About a month ago, Daniel (my husband) and I went to see the new Wonder Woman movie. No spoilers, I promise. Because Daniel’s a huge movie buff, I let him share his DC fanboy analysis first (basic message: “That’s the movie Man of Steel should have been — hopeful, optimistic, awe-inspiring, untouchable!”). As we pulled into the pet store parking lot (exciting errands for this married couple), Daniel asked for my thoughts.
And without warning, I burst into tears.
This is why I’ve waited so long to write this post. I’m embarrassed by my reaction, and I don’t even know if I can put words to how Wonder Woman made me feel. But Daniel insists that you (especially the women) will appreciate my thoughts and so here they are.
For whatever reason, at that exact moment in my life, Wonder Woman was the superhero movie I didn’t know I needed. In the most basic ways (sometimes subtle, sometimes not), Wonder Woman overcame and surpassed the negative stereotypes and tropes that often define female superheroes (and characters in general). At the same time, Wonder Woman embraced Diana Prince’s womanhood and sexuality — even made them an asset for our hero — while still portraying her male allies in a positive light. The movie made me proud to be a woman, and as I watched the scenes unfold, I couldn’t help but feel like some kind of invisible weight had lifted.
Writing this now, I’m starting to become insecure. I can already imagine the ways in which I might be ridiculed for my reaction:
“Crying proves that women are weak!”
“Please, honey. You’re still white, cisgender, straight, American, abled, etc.!”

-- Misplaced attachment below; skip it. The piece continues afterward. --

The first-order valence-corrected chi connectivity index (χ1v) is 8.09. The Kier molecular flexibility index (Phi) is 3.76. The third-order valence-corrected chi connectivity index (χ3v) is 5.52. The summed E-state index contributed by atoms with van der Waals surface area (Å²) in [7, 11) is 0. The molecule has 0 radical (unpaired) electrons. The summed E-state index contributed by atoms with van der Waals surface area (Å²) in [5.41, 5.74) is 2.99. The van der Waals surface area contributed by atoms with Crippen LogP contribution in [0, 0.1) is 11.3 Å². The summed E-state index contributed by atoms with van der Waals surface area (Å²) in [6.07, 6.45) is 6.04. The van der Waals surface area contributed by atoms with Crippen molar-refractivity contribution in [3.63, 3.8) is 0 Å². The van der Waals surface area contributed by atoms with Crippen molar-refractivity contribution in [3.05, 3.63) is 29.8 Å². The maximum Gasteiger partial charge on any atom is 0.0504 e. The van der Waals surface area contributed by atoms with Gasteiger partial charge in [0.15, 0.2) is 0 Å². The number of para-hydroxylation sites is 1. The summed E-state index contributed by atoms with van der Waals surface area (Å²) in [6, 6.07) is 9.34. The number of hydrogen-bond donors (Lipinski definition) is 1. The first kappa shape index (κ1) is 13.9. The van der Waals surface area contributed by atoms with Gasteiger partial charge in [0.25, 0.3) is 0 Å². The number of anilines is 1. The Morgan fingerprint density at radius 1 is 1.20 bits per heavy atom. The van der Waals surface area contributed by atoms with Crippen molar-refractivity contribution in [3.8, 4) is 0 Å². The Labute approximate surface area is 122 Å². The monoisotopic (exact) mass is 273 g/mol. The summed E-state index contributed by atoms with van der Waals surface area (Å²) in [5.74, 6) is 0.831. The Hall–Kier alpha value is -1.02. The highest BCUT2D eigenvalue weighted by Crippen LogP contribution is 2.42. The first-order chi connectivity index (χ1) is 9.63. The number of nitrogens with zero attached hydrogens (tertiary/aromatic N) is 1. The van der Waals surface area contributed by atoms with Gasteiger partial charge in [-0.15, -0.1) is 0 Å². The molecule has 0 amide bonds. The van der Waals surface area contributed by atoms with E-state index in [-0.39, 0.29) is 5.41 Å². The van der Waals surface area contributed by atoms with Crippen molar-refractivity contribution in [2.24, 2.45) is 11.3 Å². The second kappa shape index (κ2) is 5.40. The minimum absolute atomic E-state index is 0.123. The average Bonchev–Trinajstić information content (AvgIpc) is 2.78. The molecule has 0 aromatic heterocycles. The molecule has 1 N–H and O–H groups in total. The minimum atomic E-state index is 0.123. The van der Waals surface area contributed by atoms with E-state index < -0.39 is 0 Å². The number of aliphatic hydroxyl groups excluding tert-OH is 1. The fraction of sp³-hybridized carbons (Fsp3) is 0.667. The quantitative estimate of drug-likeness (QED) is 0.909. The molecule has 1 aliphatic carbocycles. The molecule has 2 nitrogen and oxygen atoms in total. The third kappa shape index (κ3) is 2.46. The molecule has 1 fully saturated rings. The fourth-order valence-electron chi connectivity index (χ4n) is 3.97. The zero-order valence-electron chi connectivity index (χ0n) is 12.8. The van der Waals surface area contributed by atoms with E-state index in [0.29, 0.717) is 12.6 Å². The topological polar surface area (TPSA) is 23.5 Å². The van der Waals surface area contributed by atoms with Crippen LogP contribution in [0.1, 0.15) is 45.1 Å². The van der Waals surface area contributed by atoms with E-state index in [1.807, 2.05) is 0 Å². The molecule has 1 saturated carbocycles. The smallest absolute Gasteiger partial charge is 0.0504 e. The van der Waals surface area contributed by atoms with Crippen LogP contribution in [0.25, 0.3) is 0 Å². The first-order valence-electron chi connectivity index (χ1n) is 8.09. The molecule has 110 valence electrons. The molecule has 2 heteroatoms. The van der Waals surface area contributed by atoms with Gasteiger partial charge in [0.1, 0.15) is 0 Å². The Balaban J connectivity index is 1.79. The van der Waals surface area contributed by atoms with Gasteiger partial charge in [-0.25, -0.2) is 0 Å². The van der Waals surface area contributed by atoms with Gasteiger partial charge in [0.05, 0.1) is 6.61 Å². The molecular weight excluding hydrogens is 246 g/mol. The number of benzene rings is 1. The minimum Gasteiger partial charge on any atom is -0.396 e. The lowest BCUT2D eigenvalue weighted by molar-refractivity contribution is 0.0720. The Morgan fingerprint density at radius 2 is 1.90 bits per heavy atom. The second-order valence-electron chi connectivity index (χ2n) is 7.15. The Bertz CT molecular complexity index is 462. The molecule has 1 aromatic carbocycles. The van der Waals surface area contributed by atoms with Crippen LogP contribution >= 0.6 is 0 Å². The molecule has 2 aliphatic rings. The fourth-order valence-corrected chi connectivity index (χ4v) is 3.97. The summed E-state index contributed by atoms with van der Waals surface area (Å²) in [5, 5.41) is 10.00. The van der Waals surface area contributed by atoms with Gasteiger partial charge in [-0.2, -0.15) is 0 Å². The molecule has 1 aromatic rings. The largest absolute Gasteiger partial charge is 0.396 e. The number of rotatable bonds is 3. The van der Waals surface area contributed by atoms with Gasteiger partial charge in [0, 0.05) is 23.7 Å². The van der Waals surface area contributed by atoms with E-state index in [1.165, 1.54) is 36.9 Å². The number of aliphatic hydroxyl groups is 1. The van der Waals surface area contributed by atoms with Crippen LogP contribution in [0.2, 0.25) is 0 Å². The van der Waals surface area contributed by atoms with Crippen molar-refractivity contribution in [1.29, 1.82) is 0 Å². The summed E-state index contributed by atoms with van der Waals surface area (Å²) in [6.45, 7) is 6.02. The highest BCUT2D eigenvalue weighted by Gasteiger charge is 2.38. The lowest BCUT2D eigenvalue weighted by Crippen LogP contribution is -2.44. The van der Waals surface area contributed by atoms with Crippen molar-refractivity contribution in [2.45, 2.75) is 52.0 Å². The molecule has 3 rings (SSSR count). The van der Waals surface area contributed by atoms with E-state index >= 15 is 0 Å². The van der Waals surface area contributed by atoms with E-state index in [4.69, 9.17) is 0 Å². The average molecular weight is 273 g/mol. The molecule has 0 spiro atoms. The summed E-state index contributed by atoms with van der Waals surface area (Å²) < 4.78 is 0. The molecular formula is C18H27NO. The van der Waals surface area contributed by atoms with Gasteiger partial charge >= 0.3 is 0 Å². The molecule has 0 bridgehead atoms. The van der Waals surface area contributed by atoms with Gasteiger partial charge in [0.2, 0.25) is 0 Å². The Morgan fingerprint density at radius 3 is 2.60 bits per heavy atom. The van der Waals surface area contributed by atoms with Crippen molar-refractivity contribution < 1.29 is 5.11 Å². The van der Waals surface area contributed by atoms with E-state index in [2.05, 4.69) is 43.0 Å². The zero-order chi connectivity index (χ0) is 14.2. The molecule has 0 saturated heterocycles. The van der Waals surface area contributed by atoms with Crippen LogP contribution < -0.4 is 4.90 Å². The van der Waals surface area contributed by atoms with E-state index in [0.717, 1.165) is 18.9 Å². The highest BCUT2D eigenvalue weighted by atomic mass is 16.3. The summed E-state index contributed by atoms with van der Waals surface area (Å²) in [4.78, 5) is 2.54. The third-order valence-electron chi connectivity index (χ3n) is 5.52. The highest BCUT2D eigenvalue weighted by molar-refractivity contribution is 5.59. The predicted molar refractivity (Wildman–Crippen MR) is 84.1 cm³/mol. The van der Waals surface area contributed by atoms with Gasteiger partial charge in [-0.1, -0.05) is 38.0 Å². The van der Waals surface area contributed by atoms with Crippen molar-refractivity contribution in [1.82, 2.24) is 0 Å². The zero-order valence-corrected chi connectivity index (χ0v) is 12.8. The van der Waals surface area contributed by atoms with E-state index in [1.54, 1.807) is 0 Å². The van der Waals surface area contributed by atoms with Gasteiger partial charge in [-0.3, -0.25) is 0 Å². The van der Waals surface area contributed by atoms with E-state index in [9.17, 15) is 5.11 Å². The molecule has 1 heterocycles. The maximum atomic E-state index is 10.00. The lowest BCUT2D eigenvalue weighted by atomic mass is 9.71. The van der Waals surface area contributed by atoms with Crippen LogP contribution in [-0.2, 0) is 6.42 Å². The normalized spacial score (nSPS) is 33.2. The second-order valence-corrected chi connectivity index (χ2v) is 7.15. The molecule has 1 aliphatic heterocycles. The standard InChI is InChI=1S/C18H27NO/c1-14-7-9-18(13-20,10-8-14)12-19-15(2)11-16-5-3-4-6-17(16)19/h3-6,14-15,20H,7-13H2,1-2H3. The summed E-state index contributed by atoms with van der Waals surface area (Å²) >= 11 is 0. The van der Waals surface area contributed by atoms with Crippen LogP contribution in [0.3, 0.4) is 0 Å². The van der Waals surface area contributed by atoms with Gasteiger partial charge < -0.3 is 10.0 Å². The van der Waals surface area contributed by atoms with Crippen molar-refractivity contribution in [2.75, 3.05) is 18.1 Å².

“Um … there are plenty of other strong female characters out there!”
To the first, I shake my head and move on.
To the second, I say, “I know!” I’m lucky to have been born with certain privileges, and having this experience has given me a new empathy and respect for those who feel underrepresented or excluded from our entertainment culture.
To the last, I say again, “I know!” That’s one of the reason I’m so boggled by my reaction. I grew up watching Xena Warrior Princess, and I’m a proud (albeit recent) member of Buffy’s Scooby Gang. I’ve read myriad books and graphic novels with strong, leading women. So why now? Why did Wonder Woman mean so much to me?
Honestly, I’m still not certain. Maybe it’s because Diana represented my brand of Feminism (which sometimes feels like it’s giving way to more radical, arguably misandristic perspectives). Maybe it’s because I’m in the middle of a bunch of huge life changes and needed affirmation of my strength. Maybe it’s because the other recent DC movies have been underwhelming for me. And maybe, it was just a damn good movie that manipulated my emotions as the master marketing team intended.
Whatever the reason, after a tearful episode in the pet store parking lot and a quick purchase of cat laxative (I shit you not — poor Thomas!), Daniel and I made an unplanned stop. We went to Target to find me a Wonder Woman shirt, because I wanted to emblazon her logo across my chest. If you knew my “thrifty” self, you’d know that a $20 impulse buy is a BIG financial upset in our household. We didn’t find one I liked. The search continues but the fact remains …
Wonder Woman blew away my expectations. As a movie, it was fast-paced, charming, funny, packed with intense action (that trench warfare scene!), and satisfying (except for, perhaps, the final battle … but I promised no spoilers). But more than that, it tapped into a subconscious need that I didn’t even know I held. While other strong women have held the stage and Hollywood still has a long way to go towards equality, Wonder Woman was a step in the right direction and meant so much to me. If I can write just one character or one book that gives someone a modicum of that joy and pride, then I will be thrilled with my author career.
How did you feel about the new Wonder Woman movie? What other movies or books have held special meaning for you? Know where I can find a bad ass Wonder Woman shirt (seriously!)? Share it all in the comments.